It is also important to understand that your gum health is just as important as healthy teeth. Gum disease symptoms are often ignored when “nothing hurts,” including bad breath and tender, bleeding gums. This results in plaque, a sticky film of oral bacteria, on teeth and gums. Once it hardens into calculus (which takes less than two days) the results are the beginning of cavities, gum disease, receded gums and tooth loss.

It’s amazing that the risk of developing heart disease can be reduced by maintaining a healthy mouth. As research continues to reveal correlations between oral health and overall health, our population’s commitment to achieving and keeping a healthy mouth will hopefully increase significantly.

Call us toll free 1-866-9-Smiles to begin a path to achieving a healthy smile and an overall well-being.

Excuses, Excuses! Reasons We Hear For NOT Flossing!

Modern advancements in dental technology, techniques and materials are amazing. Yet, to avoid cavities and gum disease, there is still nothing better than a tooth brush, tooth paste and dental floss — AND a diligent user!

ToothbrushBrushing and flossing has progressed somewhat over the years. Toothpaste now has a fluoride additive. Some have whitening agents. Toothbrushes offer better shaped to reach tight angles. Electric toothbrushes can also make brushing more effective.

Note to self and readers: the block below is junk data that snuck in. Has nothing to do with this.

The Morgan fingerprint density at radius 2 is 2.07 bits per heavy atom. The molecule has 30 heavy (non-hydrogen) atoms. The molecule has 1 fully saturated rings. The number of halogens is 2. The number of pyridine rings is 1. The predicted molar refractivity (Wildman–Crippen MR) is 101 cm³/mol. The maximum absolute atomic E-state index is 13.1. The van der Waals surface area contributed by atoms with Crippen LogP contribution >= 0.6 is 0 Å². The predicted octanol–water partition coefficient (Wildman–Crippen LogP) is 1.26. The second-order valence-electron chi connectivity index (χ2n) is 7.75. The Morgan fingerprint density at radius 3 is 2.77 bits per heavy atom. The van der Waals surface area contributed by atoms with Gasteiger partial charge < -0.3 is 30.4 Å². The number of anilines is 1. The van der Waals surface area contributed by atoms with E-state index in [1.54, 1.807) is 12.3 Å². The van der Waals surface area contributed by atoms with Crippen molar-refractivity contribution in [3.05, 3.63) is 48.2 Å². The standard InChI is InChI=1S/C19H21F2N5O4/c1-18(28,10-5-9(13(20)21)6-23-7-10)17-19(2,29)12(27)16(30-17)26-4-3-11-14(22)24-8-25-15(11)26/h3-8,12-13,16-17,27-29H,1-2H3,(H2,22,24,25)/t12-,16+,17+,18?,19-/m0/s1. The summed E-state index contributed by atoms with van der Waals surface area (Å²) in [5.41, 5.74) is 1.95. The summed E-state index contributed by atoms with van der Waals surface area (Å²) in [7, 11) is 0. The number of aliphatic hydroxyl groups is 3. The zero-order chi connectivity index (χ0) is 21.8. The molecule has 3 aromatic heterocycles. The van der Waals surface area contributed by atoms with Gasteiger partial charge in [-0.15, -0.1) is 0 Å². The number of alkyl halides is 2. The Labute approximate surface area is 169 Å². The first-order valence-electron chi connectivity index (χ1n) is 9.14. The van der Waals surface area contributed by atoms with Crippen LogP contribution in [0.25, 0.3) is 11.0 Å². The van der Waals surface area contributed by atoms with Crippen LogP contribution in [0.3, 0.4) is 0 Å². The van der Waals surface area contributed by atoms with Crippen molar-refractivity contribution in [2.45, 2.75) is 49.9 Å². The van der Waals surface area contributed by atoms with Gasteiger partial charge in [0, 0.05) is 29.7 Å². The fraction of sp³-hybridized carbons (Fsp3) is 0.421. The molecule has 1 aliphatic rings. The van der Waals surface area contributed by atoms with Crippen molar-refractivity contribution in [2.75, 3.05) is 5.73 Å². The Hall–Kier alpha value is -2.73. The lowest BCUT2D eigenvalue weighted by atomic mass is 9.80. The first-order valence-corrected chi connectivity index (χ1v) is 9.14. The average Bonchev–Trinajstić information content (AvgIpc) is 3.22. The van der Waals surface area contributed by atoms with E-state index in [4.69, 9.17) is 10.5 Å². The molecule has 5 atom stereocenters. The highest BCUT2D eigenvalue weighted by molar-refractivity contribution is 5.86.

But flossing? That is the missing link that is often overlooked in the daily oral hygiene routine of American adults. Yet, it’s so necessary! While brushing removes oral bacteria that accumulates in the mouth, flossing removes the particles that create it in the first place!

While we encourage our patients to floss, we know lecturing is not helpful. And, whatever the excuse is, we’ve probably heard it over and over. Some of those we hear most often include:

“My hands are too big.”
Consider using floss holders. These are especially helpful for people with dexterity problems, such as arthritis sufferers.

“My gums bleed.”
Gums that are red, swollen, or bleed easily indicate gingivitis, the initial form of gum disease. This should be treated immediately. Gum disease can damage your oral health and create inflammatory reactions elsewhere in the body.

“I have my teeth cleaned twice a year, so I don’t need to floss.”
In less than two days, plaque on teeth can harden into calculus. To remove calculus, a professional cleaning is required. The easiest way to prevent calculus is through daily flossing. Once in the habit, flossing takes very little time and energy.

“My teeth are too tight for the floss.”
Waxed or polymer floss is recommended for people with tight spaces between teeth.

“Flossing takes too long.”
Once you have the hang of daily flossing and are comfortable with the technique, the time required is less than two minutes. This brief amount of time can save you greatly in time and money by helping you avoid dental problems.

“I may damage my gums when flossing.”
Technique is important and our hygienists are happy to help you with proper motions to avoid popping the floss between teeth onto tender gum tissues.

Begin your commitment by watching a brief video on our web site that walks you through simple steps for thorough flossing: http://www.banrbarbatdds.com/dental_care.php